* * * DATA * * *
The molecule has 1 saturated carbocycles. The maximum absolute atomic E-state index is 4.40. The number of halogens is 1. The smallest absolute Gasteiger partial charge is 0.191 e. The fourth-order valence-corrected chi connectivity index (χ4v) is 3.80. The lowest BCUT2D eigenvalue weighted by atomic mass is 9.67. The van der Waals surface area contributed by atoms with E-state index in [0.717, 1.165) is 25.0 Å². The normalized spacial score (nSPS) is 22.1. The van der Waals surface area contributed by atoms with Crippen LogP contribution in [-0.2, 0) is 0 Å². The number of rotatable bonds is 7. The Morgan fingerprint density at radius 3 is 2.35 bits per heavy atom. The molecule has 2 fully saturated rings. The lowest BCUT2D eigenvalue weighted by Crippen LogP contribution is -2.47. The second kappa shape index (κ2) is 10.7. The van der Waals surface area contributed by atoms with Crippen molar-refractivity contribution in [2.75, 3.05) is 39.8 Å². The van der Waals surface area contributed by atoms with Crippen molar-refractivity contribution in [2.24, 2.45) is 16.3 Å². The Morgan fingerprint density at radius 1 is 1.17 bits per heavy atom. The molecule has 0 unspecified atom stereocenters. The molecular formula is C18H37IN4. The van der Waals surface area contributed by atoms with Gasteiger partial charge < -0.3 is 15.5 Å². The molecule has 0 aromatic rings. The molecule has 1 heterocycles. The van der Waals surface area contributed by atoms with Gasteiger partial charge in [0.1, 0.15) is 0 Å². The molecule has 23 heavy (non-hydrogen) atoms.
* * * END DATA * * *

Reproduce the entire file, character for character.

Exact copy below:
The molecule has 1 saturated carbocycles. The maximum absolute atomic E-state index is 4.40. The number of halogens is 1. The smallest absolute Gasteiger partial charge is 0.191 e. The fourth-order valence-corrected chi connectivity index (χ4v) is 3.80. The lowest BCUT2D eigenvalue weighted by atomic mass is 9.67. The van der Waals surface area contributed by atoms with E-state index in [0.717, 1.165) is 25.0 Å². The normalized spacial score (nSPS) is 22.1. The van der Waals surface area contributed by atoms with Crippen LogP contribution in [-0.2, 0) is 0 Å². The number of rotatable bonds is 7. The Morgan fingerprint density at radius 3 is 2.35 bits per heavy atom. The molecule has 2 fully saturated rings. The lowest BCUT2D eigenvalue weighted by Crippen LogP contribution is -2.47. The second kappa shape index (κ2) is 10.7. The van der Waals surface area contributed by atoms with Crippen molar-refractivity contribution in [2.75, 3.05) is 39.8 Å². The van der Waals surface area contributed by atoms with Crippen molar-refractivity contribution in [2.24, 2.45) is 16.3 Å². The Morgan fingerprint density at radius 1 is 1.17 bits per heavy atom. The molecule has 0 unspecified atom stereocenters. The molecular formula is C18H37IN4. The van der Waals surface area contributed by atoms with Gasteiger partial charge < -0.3 is 15.5 Å². The molecule has 0 aromatic rings. The molecule has 1 heterocycles. The van der Waals surface area contributed by atoms with Gasteiger partial charge in [0.1, 0.15) is 0 Å². The molecule has 23 heavy (non-hydrogen) atoms.